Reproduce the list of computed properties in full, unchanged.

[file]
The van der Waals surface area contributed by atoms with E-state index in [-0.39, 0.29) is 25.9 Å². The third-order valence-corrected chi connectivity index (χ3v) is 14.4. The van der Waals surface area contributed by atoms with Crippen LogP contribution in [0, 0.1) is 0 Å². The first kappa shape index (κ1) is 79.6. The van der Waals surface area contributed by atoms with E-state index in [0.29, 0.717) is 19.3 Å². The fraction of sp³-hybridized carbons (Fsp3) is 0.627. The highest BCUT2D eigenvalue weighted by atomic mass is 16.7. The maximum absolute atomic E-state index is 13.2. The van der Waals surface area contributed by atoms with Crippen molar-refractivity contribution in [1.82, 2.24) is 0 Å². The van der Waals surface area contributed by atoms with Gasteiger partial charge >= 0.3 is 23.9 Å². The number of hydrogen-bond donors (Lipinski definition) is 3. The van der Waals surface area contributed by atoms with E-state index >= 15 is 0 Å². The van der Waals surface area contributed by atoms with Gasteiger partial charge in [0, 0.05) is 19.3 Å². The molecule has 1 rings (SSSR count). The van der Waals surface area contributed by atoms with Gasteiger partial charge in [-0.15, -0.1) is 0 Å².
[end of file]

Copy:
The van der Waals surface area contributed by atoms with E-state index in [-0.39, 0.29) is 25.9 Å². The third-order valence-corrected chi connectivity index (χ3v) is 14.4. The van der Waals surface area contributed by atoms with Crippen LogP contribution in [0, 0.1) is 0 Å². The first kappa shape index (κ1) is 79.6. The van der Waals surface area contributed by atoms with E-state index in [0.29, 0.717) is 19.3 Å². The fraction of sp³-hybridized carbons (Fsp3) is 0.627. The highest BCUT2D eigenvalue weighted by atomic mass is 16.7. The maximum absolute atomic E-state index is 13.2. The van der Waals surface area contributed by atoms with Crippen molar-refractivity contribution in [1.82, 2.24) is 0 Å². The van der Waals surface area contributed by atoms with Gasteiger partial charge >= 0.3 is 23.9 Å². The number of hydrogen-bond donors (Lipinski definition) is 3. The van der Waals surface area contributed by atoms with E-state index >= 15 is 0 Å². The van der Waals surface area contributed by atoms with Gasteiger partial charge in [0, 0.05) is 19.3 Å². The molecule has 1 rings (SSSR count). The van der Waals surface area contributed by atoms with Gasteiger partial charge in [-0.15, -0.1) is 0 Å².